Friday, October 27, 2017

Adviser’s fiduciary duty applies to annuity switches, NASAA contends

By John M. Jascob, J.D., LL.M.

NASAA has urged the Illinois Supreme Court to reverse a lower court’s ruling and hold that heightened fiduciary duties applied to an investment adviser’s conduct in switching clients between indexed annuities. NASAA contends that the antifraud provisions of the Illinois Securities Law apply to the entire scope of an adviser’s relationship with his clients. Carving out an exception to those fiduciary obligations and holding advisers to a lower suitability standard when selling indexed annuities would erode important investor protections, according to NASAA (Van Dyke v. White, October 25, 2017).

Annuity switches. The appellee, Richard Van Dyke, had effected 33 indexed annuity transactions for 21 advisory clients, for which he earned approximately $183,000 in commissions. The transactions, which Van Dyke had solicited, involved the liquidation of the clients’ previous indexed annuity contracts and the purchase of new annuities with higher fees.

The Illinois Secretary of State then commenced an administrative enforcement action against Van Dyke, finding that his conduct in “switching” the annuity contracts breached his fiduciary duty to his clients under provisions of the Illinois Securities Law. The Secretary of State revoked Van Dyke’s adviser registration, permanently prohibited Van Dyke from offering or selling securities in Illinois, and imposed a fine of approximately $330,000. The Illinois Court of Appeals, however, reversed the administrative order, concluding that the annuities at issue were not "securities" under Illinois law and that the adviser’s conduct was not fraudulent.

Avoiding regulatory arbitrage and perverse incentives. NASAA urged the Illinois Supreme Court to look to federal precedent for guidance when interpreting Section 12(J) of the Illinois Securities Law, which makes it a violation for investment advisers to engage in fraudulent conduct. NASAA urged the state high court to join other state supreme courts in following the U.S. Supreme Court’s decision in SEC v. Capital Gains Research Bureau (U.S. 1963). These state court decisions have held that advisers (whether registered or not) owe their clients fiduciary duties under state securities laws.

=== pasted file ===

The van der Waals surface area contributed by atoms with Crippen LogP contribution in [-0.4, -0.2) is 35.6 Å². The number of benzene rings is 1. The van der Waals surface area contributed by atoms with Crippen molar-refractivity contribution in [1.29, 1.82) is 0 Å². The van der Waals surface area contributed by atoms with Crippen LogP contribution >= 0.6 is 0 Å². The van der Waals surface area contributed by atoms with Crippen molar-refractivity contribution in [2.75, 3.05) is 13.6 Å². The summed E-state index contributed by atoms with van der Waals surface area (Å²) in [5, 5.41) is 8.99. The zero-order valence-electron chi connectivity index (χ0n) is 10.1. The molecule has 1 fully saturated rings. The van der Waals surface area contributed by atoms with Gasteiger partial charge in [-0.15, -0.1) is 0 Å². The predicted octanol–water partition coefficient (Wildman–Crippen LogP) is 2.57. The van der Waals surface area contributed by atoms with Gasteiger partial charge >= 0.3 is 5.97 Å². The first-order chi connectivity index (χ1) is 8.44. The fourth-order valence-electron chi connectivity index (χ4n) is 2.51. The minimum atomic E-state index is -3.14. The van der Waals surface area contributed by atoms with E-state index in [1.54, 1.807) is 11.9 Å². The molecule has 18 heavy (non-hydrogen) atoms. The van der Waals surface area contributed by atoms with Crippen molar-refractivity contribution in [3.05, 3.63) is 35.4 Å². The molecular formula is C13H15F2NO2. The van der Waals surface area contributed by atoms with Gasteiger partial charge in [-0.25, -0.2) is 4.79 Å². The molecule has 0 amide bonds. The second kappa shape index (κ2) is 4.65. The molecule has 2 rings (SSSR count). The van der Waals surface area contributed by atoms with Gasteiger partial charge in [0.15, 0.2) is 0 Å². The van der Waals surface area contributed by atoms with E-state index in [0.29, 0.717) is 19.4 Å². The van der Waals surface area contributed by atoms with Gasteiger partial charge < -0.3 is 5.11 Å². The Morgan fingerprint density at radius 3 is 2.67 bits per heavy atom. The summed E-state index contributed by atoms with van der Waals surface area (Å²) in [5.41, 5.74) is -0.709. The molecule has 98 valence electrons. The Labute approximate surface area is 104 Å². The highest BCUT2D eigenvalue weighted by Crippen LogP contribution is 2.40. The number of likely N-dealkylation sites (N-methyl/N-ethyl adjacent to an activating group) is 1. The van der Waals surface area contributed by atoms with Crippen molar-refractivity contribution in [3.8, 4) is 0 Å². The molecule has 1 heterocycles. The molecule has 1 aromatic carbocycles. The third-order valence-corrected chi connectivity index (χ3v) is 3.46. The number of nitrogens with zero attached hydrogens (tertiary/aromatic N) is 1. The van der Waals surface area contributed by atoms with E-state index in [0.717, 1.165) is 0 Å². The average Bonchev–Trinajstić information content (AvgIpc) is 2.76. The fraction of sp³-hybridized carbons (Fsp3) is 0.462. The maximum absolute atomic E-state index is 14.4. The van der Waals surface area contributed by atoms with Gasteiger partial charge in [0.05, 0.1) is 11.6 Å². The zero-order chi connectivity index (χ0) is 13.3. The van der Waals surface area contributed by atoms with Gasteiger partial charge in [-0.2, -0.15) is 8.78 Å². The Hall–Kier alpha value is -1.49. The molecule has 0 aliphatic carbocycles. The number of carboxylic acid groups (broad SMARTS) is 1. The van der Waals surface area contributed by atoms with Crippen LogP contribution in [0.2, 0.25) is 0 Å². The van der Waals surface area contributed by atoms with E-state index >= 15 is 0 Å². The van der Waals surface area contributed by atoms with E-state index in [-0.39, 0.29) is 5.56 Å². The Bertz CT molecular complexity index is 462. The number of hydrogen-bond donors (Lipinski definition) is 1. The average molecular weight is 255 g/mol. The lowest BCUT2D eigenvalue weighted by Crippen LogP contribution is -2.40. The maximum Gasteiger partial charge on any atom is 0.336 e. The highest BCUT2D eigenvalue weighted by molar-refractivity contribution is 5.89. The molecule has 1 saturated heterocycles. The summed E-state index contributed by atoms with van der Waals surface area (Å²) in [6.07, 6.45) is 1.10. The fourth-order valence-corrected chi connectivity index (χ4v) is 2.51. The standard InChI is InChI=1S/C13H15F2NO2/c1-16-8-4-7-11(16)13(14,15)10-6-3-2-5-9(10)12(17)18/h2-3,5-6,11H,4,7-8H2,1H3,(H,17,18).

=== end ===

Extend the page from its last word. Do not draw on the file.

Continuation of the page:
NASAA acknowledged that the law is unclear concerning the applicable standard of care when a conflict exists between a dually-registered adviser’s competing duties under Illinois’ insurance and securities laws. NASAA believes, however, that the court should apply the higher standard—in this case the fiduciary duty standard. The investment adviser designation holds special meaning to investors apart from any other license the adviser may hold, NASAA stated. Accordingly, this special meaning requires that those who have earned the right to call themselves investment advisers are held to a higher standard in dealing with their clients.

A regulatory regime that holds advisers to the higher fiduciary duty standard when selling securities, but a lower suitability standard when selling annuities incentivizes investment advisers to skew their recommendations towards insurance products such as annuities, thereby facilitating a system of regulatory arbitrage, NASAA argued. If the lower court’s decision were allowed to stand, NASAA believes that investment advisers in Illinois will play off of the bifurcated system created by the ruling in an attempt to avoid breach of fiduciary claims when those claims are related to the purchase or sale of an insurance product.

The case is No. 121452.